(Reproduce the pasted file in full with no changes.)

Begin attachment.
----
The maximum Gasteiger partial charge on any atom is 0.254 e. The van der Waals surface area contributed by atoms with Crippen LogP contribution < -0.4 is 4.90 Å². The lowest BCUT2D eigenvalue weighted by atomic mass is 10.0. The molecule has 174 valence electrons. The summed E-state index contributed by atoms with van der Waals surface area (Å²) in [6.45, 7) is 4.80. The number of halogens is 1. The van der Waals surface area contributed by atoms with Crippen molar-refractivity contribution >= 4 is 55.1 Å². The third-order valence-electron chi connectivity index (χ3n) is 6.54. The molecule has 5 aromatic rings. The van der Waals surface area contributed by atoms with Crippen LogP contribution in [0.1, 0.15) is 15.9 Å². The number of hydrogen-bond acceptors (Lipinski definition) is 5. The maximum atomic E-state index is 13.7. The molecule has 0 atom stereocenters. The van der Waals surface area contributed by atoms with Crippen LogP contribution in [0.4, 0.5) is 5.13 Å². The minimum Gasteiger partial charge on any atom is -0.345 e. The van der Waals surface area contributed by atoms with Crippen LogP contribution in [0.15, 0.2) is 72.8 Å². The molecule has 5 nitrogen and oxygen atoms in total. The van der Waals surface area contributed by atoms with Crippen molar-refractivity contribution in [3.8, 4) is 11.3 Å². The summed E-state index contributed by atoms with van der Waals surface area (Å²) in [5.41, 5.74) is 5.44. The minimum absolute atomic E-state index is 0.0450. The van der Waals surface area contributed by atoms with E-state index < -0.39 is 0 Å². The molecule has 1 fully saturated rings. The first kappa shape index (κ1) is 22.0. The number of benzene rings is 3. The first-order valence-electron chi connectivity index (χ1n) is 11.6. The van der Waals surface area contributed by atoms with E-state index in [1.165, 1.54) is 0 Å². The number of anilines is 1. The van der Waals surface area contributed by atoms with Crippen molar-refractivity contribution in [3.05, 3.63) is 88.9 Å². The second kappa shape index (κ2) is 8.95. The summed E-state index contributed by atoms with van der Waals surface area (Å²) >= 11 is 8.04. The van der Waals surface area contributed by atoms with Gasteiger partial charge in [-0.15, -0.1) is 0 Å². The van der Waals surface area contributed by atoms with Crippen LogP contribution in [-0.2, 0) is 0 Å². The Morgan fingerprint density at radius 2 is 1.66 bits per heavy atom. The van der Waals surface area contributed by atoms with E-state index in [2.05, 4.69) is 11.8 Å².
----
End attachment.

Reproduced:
The maximum Gasteiger partial charge on any atom is 0.254 e. The van der Waals surface area contributed by atoms with Crippen LogP contribution < -0.4 is 4.90 Å². The lowest BCUT2D eigenvalue weighted by atomic mass is 10.0. The molecule has 174 valence electrons. The summed E-state index contributed by atoms with van der Waals surface area (Å²) in [6.45, 7) is 4.80. The number of halogens is 1. The van der Waals surface area contributed by atoms with Crippen molar-refractivity contribution >= 4 is 55.1 Å². The third-order valence-electron chi connectivity index (χ3n) is 6.54. The molecule has 5 aromatic rings. The van der Waals surface area contributed by atoms with Crippen LogP contribution in [0.1, 0.15) is 15.9 Å². The number of hydrogen-bond acceptors (Lipinski definition) is 5. The maximum atomic E-state index is 13.7. The molecule has 0 atom stereocenters. The van der Waals surface area contributed by atoms with Crippen LogP contribution in [0.4, 0.5) is 5.13 Å². The minimum Gasteiger partial charge on any atom is -0.345 e. The van der Waals surface area contributed by atoms with Crippen LogP contribution in [0.15, 0.2) is 72.8 Å². The molecule has 5 nitrogen and oxygen atoms in total. The van der Waals surface area contributed by atoms with Crippen molar-refractivity contribution in [3.8, 4) is 11.3 Å². The summed E-state index contributed by atoms with van der Waals surface area (Å²) in [5.41, 5.74) is 5.44. The minimum absolute atomic E-state index is 0.0450. The van der Waals surface area contributed by atoms with E-state index < -0.39 is 0 Å². The molecule has 1 fully saturated rings. The first kappa shape index (κ1) is 22.0. The number of benzene rings is 3. The first-order valence-electron chi connectivity index (χ1n) is 11.6. The van der Waals surface area contributed by atoms with E-state index in [1.165, 1.54) is 0 Å². The number of anilines is 1. The van der Waals surface area contributed by atoms with Crippen molar-refractivity contribution in [3.05, 3.63) is 88.9 Å². The second kappa shape index (κ2) is 8.95. The summed E-state index contributed by atoms with van der Waals surface area (Å²) >= 11 is 8.04. The van der Waals surface area contributed by atoms with Gasteiger partial charge in [-0.15, -0.1) is 0 Å². The van der Waals surface area contributed by atoms with Crippen LogP contribution in [-0.2, 0) is 0 Å². The Morgan fingerprint density at radius 2 is 1.66 bits per heavy atom. The van der Waals surface area contributed by atoms with E-state index in [2.05, 4.69) is 11.8 Å².